This certainly was a frustrating weekend of baseball. Getting swept is one thing, but getting swept at Petco is a different animal entirely. It can't happen without a bunch of annoying Padre singles, it can't happen without watching your team squander opportunity after opportunity against mediocre pitching, and it can't happen without large stretches of nobody scoring. It isn't interesting, and it isn't fun.
But the Marlins are on pace to lose 113 games.
This has been a frustrating 10 days. Two wins in their last eight games. Goldschmidt's slump just serves as an unneeded reminder of how little depth is behind him in the lineup. David Hernandez looks broken, for no other reason than because the God of Relievers is a giant supernatural toddler who periodically gets bored with his creations and breaks them just so he can buy new ones.
The NL West lead has shrunk to a game. This team has spent a lot of time looking like they might collapse, only to turn around and win five of six, but this is probably the closest they've come to actual collapse.
But the Marlins are on pace to lose 113 games.
Perspective matters here. The Marlins' collapse started in July 2012, when they traded long-tenured guys like Anibal Sanchez and Hanley Ramirez for prospects. That was a sign that Miami wasn't angling to win in 2013. The moves they made this offseason only confirmed that.
There was never much hope for this year, but I doubt anyone knew just how disastrously bad the 2013 team would be. They've already been outscored by more than 100 runs. Their offense is the worst in baseball by any metric you want to look at. If we assume, as the mainstream media already has, that Giancarlo Stanton doesn't want to be there for the rebuilding, then there aren't any great young players riding in to save the day.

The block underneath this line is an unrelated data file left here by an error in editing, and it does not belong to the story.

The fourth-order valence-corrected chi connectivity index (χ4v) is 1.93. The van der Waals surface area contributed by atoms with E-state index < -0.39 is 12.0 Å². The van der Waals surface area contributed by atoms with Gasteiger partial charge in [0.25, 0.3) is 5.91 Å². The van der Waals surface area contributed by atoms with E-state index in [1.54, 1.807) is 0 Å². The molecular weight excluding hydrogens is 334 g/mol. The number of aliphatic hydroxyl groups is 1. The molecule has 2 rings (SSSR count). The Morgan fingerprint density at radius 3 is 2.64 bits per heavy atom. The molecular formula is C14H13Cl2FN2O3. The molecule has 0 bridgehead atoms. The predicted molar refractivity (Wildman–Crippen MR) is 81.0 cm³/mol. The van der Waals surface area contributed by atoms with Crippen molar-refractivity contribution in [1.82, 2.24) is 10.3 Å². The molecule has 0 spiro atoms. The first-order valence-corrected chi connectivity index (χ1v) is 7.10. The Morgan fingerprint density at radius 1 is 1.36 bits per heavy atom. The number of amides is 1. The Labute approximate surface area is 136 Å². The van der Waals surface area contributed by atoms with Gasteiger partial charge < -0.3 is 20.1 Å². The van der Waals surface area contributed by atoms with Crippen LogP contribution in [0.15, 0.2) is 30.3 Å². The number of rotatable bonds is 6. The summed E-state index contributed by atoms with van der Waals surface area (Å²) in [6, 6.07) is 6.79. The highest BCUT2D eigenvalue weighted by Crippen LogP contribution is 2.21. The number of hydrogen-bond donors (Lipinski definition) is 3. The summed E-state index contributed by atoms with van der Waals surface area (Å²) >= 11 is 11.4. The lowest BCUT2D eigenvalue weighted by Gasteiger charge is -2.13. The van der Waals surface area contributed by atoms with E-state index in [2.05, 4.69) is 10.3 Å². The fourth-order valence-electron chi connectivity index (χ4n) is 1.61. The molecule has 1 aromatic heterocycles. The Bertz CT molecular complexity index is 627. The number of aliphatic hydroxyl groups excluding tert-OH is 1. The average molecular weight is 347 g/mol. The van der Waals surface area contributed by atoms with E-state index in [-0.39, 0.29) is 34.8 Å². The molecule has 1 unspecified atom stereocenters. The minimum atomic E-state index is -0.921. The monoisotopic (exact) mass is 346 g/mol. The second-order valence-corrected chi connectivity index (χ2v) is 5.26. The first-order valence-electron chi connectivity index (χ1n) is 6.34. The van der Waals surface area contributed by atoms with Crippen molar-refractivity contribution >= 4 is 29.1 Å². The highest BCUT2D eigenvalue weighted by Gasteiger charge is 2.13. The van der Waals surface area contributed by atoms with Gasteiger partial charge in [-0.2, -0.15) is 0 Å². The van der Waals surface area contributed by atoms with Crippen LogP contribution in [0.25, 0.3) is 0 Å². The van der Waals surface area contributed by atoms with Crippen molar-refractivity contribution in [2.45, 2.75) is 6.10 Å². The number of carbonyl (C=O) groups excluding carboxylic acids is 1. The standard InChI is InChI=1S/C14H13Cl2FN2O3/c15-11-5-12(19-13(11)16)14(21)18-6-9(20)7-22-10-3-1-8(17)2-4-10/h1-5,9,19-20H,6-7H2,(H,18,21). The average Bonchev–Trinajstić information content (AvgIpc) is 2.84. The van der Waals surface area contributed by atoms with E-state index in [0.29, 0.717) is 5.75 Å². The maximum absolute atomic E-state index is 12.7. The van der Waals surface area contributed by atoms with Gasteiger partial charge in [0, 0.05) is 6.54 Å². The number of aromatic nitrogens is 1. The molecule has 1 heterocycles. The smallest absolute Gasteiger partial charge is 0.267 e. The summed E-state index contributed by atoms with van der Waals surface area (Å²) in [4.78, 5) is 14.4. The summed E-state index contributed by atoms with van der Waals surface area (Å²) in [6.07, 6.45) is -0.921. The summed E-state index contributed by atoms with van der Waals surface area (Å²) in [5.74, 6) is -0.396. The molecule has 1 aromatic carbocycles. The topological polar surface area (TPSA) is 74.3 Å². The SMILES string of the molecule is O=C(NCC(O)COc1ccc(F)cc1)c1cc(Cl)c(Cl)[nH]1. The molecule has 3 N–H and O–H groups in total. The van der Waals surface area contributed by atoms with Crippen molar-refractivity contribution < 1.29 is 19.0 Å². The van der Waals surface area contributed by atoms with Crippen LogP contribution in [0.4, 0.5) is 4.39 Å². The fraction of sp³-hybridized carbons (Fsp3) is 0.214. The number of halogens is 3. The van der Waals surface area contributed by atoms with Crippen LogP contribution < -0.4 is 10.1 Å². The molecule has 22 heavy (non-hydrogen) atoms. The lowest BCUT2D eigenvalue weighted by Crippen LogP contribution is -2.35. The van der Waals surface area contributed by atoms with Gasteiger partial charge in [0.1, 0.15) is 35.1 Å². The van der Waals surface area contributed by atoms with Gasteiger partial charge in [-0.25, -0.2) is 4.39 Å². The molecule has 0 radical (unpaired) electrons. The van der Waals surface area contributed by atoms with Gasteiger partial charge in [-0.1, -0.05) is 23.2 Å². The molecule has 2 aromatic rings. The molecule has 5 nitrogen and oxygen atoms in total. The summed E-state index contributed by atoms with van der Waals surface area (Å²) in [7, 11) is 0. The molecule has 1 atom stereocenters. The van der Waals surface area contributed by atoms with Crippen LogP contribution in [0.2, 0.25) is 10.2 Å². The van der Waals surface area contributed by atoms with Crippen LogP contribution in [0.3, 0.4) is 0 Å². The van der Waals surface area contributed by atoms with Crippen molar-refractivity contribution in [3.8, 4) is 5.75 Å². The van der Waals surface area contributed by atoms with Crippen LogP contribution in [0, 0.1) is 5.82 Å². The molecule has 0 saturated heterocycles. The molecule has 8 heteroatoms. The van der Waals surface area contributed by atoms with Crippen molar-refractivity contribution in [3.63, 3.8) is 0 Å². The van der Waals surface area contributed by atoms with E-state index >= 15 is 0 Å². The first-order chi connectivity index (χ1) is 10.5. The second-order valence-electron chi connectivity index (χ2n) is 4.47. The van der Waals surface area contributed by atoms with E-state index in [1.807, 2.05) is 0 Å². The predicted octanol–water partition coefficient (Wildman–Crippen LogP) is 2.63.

So no, no one wants to hear us complain that our talented, division-leading team has hit a rough patch.
The good news: the Marlins have slightly above-average range defensively. Assuming it isn't just small-sample size noise, good for them!
The bad news: That would be the lowest wRC+ score from an entire team in 83 years. Hell, even if we assume that the team improves a bit with Stanton back and healthy, there's still only one team (LOL 2004 D-Backs) that even comes close in the last 30 years. This is genuinely amazing.
Their pitching is generally mediocre rather than record-settlingly awful, but this sort of production does give you an idea of how the Marlins are on pace to exceed 110 losses.
As part of a weird, tasteless experiment, someone in a lab somewhere thought it would be funny to strap Paul Goldschmidt's arms to Justin Upton's body. The creature that was created punched his way out of the lab and is now performing in front of nameless dozens in Miami under the assumed name of Giancarlo Stanton. And by "performing," I mean doing things like this whenever someone's dumb enough to throw the ball over the plate to him.
I say dumb enough because there's really nothing resembling lineup support here. Ozuna started off incredibly well for a rookie with 47 PAs above Single-A, but he's been mired in a slump of late, hitting just .162 in his past eight games. He's still a nice find, and he might the closest thing the closest thing the Marlins have to a building block in the lineup going forward, but it looks like the league has figured him out for the time being. Didi Gregorius shakes his head sadly.
Logan Morrison (remember him?) has fallen off the face of the earth a bit, but he made his season debut on June 9th, though he was back out of the lineup by June 12th with back soreness. I don't know how much we'll see of him in the series.
Hechavarria has a solid minor-league pedigree, and should improve going forward, but it's been rough sailing so far. He's hitting .204/.250/.304 so far, which is due in part to an extremely low BABIP. But he isn't helping his cause by hitting Line Drives just 17% percent of the time, either. Add in some shaky defense (at least according to UZR) and Hechavarria has -1.0 fWAR so far this year.